January 2019 Selected Climate Anomalies and Events Map


Temperature anomalies and percentiles are shown on the gridded maps below. The anomaly map on the left is a product of a merged land surface temperature (Global Historical Climatology Network, GHCN) and sea surface temperature (ERSST.v4) anomaly analysis as described in Huang et al. (2018). Temperature anomalies for land and ocean are analyzed separately and then merged to form the global analysis. For more information, please visit NCEI's Global Surface Temperature Anomalies page. The percentile map on the right provides additional information by placing the temperature anomaly observed for a specific place and time period into historical perspective, showing how the most current month, season or year compares with the past.


In the atmosphere, 500-millibar height pressure anomalies correlate well with temperatures at the Earth's surface. The average position of the upper-level ridges of high pressure and troughs of low pressure—depicted by positive and negative 500-millibar height anomalies on the January 2019 map—is generally reflected by areas of positive and negative temperature anomalies at the surface, respectively.

January Temperature

The first month of 2019 was characterized by warmer-than-average conditions across much of the world's surface. The most notable warm temperature anomalies were present across much of Australia and across parts of northeastern and southwestern Asia, where temperature departures from average were 4.0°C (7.2°F) above average or higher. Record warm January surface temperatures were present across much of Australia and its surrounding Southern Ocean, southern Brazil, the ocean off the south coast of South Africa, and across parts of Africa, Asia, and the southeastern Pacific Ocean. Notable cool temperature departures from average were present across parts of northern North America, Europe, and central Asia, where temperatures were 1.0°C (1.8°F) below average or cooler. According to our analysis, no land or ocean surface had record cold January temperatures.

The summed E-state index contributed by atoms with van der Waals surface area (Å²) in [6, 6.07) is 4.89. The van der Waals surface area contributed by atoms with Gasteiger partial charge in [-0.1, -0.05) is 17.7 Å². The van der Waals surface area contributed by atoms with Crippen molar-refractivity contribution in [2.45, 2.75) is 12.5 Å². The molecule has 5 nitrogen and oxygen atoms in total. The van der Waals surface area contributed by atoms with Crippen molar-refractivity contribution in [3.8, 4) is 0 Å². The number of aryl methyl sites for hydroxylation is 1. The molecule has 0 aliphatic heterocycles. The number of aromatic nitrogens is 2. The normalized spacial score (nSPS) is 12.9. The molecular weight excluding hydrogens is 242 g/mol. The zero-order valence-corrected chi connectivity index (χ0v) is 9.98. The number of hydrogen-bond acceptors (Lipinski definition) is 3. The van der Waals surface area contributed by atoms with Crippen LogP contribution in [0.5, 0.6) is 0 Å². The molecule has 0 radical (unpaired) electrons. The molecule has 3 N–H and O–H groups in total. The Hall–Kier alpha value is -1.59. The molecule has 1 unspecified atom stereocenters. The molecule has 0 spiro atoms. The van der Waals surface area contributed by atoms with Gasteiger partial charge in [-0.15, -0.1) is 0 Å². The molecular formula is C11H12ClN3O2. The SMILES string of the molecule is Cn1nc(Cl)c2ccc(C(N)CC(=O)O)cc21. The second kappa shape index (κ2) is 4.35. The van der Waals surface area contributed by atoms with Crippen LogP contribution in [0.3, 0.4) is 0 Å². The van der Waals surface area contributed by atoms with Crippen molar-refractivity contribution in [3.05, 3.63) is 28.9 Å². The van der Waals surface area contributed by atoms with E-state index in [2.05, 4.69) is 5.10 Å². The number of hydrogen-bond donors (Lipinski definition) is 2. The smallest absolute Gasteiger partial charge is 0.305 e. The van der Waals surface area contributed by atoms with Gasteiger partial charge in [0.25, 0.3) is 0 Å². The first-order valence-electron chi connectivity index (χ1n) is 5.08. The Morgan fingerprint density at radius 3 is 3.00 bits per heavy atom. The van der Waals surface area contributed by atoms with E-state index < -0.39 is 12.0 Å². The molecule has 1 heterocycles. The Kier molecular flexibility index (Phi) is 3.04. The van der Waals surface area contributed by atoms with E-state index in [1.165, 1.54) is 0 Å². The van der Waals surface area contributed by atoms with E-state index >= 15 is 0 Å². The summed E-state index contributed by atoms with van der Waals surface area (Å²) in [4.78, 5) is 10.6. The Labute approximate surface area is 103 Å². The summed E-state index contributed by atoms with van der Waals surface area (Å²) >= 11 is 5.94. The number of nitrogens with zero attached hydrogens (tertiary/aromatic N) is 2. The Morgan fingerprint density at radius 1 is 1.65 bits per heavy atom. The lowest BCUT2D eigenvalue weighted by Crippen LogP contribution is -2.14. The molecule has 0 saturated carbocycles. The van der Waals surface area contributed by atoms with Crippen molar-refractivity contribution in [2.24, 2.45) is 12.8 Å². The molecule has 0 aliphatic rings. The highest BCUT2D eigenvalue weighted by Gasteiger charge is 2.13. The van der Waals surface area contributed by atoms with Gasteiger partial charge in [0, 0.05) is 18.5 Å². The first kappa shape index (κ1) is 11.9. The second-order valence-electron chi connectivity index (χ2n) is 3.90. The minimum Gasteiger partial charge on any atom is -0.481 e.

Averaged as a whole, the January 2019 global land and ocean surface temperature was 0.88°C (1.58°F) above the 20th century average and tied with 2007 as the third highest temperature since global records began in 1880. Only the years 2016 (+1.06°C / +1.91°F) and 2017 (+0.91°C / +1.64°F) were warmer. The ten warmest Januaries have all occurred since 2002, with the last five years (2015–2019) among the six warmest years in the 140-year record. January 1976 was the last time the January global land and ocean temperatures were below average at -0.02°C (-0.04°F).

The global land-only January 2019 temperature was the fourth highest in the 140-year record at 1.51°C (2.72°F) above average, trailing behind 2007 (+1.85°C / +3.33°F), 2016 (+1.58°C / +2.84°F), and 2017 (+1.58°C / +2.84°F). According to NCEI's Regional Analysis, three (South America, Asia, and Oceania) of six continents had a January temperature ranking among their five highest since continental records began in 1910. Of note, Oceania had its warmest January on record at 2.56°C (4.61°F) above average. North America had its coolest January since 2011. Meanwhile, the global ocean-only temperature for January 2019 was 0.65°C (1.17°F) above average—the third warmest January since global records began in 1880. The record warm global ocean temperature departure from average of +0.86°C (+1.55°F) was set in 2016. January 2017 ranked as the second warmest on record.

Select national information is highlighted below. Please note that different countries report anomalies with respect to different base periods. The information provided here is based directly upon these data:

  • Several locations across Canada set new low maximum and minimum temperature records during the end of the month as cold Arctic air affected the region. According to Environment and Climate Change Canada, maximum temperatures during this time did not go above the -25.0°C (-13.0°F) mark. Of note, Lansdowne House (Ontario) set a new low minimum temperature on January 27 when temperatures plummeted to -47.5°C (-53.5°F), exceeding the previous record set in 1957 (-38.9°C / -38.0°F).
  • Hong Kong's mean temperature for January 2019 was 18.1°C (64.6°F) or 1.8°C (3.2°F) above average. This was the third warmest January on record for Hong Kong. Minimum and maximum temperatures were the third and fifth warmest on record, respectively.
  • A heat wave impacted much of Chile during January 24–27, with several locations registering temperatures as high as 40.0°C (104.0°F). The city of Santiago set a new maximum temperature record when temperatures soared to 38.3°C (100.9°F) on January 26. Santiago's previous record was set in 2017 at 37.4°C (99.3°F).
  • According to the World Meteorological Organization, Brazil also had a heat wave that affected the southeastern part of the country. Several locations recorded temperatures above 30.0°C (86.0°F). Of particular interest, Rio de Janeiro had registered a temperature of 37.4°C (99.3°F)—the second hottest temperature for the station since 1961.